Joint credit cards: Yay or Nay?  

by Kristina on June 23, 2014 · 5 comments

Credit Card

Good morning Dinks.  Let’s talk about your relationship and your money for a moment, shall we?  Is your money better than your spouses?  The odds are that one person in a relationship has a better off financial situation than the other.  Both may be good or both may be bad, but either way they are probably not identical – one is always better than the other.

For richer and poorer

If your credit score is better than your spouses do you feel a sense of pressure to keep all your couple’s money in order?  It’s very possible that you do.  That’s OK if you and your spouse decided that one person will manage the household finances.  It’s also OK if you (as the financially better off spouse) are helping your (not so great with money) spouse rebuild their credit score.  It may not be OK to take on the responsibility of managing all your household finances if it’s creating a burden on your relationship.

There is a difference between marrying someone who has a less than desirable financial situation who is working towards rebuilding their financial life  and someone who is just so bad with money they always want the responsibility to fall on another person.  In my mind the first situation is OK, not ideal but it’s OK.  However having your spouse actually create a financial burden in the relationship is not OK.

How can you help your spouse rebuild their financial life?

Having to be the sole person in a relationship responsible for managing the household finances is very stressful and it will most likely create friction in your relationship.  It’s also not fair the spouse who carries the burden.  So how do you compromise?  With a joint credit card of course.

If you need to help your spouse rebuild their credit a joint credit card may be the way to go because a joint credit card holds both cardholders equally responsible.  A joint credit card gives each cardholder individual responsibility to pay off the balance in full and it is reported on each spouses credit score.  It uses your good credit score to get approved and as you both use the card and pay it off your good habits will help rebuild your spouse’s financial situation.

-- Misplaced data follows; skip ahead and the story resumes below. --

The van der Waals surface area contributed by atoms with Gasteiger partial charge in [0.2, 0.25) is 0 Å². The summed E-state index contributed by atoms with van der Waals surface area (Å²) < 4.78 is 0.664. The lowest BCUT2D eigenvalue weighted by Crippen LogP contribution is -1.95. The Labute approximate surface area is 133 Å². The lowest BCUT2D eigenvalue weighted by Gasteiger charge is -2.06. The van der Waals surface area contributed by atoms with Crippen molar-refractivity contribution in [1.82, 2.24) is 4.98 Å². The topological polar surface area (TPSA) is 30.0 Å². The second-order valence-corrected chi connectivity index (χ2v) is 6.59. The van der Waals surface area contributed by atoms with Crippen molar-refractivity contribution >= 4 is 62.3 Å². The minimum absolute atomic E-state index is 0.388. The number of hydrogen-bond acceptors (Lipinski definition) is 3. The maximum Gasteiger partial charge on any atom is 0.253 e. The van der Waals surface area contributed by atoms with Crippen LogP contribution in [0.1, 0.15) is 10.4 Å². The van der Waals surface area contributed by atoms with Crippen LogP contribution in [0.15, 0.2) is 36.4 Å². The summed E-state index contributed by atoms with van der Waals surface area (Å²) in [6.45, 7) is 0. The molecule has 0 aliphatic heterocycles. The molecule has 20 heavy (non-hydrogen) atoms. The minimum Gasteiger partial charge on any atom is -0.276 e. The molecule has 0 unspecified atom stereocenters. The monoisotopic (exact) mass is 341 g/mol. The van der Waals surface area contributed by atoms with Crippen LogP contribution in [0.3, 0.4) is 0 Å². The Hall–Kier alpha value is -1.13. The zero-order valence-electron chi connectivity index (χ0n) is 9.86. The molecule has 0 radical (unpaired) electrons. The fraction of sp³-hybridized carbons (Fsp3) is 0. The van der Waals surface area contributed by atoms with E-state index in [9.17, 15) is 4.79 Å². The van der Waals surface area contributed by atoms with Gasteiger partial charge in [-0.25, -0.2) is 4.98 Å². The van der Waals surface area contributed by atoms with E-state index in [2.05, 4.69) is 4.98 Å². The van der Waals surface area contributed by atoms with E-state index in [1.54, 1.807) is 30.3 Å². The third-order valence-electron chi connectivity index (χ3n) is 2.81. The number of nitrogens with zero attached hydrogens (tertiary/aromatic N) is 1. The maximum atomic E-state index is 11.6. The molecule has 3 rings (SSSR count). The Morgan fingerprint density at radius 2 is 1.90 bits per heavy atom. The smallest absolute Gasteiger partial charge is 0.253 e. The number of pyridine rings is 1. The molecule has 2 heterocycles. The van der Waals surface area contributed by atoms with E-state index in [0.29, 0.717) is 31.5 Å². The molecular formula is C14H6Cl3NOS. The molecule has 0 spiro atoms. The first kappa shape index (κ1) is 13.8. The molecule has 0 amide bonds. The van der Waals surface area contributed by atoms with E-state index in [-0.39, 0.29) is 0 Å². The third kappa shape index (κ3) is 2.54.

Would you still say “I Do”?

If you knew your spouse had a less than desirable financial situation while you were still dating, would you still get married?  It’s OK to want to help improve your spouse’s financial situation but  where the grey line appears with joint credit cards is when it comes to spending and repaying the outstanding balance.

If your spouse spends and you don’t how do you keep each other in balance and not let disagreements about money ruin your relationship.  My advice is to keep the credit limit low and help your spouse learn about financial responsibility by making it their duty to make the payment in full each month.

Photo from Flickr

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{ 3 comments… read them below or add one }

1 Brock @cleverdude June 23, 2014 at 7:41 am

“Is your money better than your spouses? The odds are that one person in a relationship has a better off financial situation than the other.” <— this just seems odd to me, because I'm a big proponent of couples combining their finances after marriage. If they are true partners, and combine their lives and finances their financial picture should be extremely similar. Our home, cars, and all our financial accounts are all in both our names. If we would compare our credit reports and our scores, they are also almost identical – because everything is combined.

2 Marc June 23, 2014 at 9:04 am

I feel every relationship is different. There’s nothing wrong with having separate bank accounts. There’s also nothing wrong with having shared accounts. Couples need to do what works best for them. Just because you are married doesn’t mean that you both have the same short term goals and even some of your long term goals may be different. With communication you both can get credit scores in line. You may have different approaches to get there.

3 Tim June 26, 2014 at 1:24 am

This was a confusing article. Not sure how joint credit card to help build other spouse’s FICO helps that person in terms of being financially responsible. What helps is to ensure both spouses are actively participating in managing both finances. For those who want to live in a marriage but separate, you should consider that the “marriage” is impacted regardless of separating finances since all those things impacted by FICO will default to the lower score. Anyway, you help your spouse by ensuring they have a credit history, they have a record of financial history (e.g. an individual account for both), and both partners are actively involved in managing the finances. This is rebuilding financial life, not merely getting a joint credit card.

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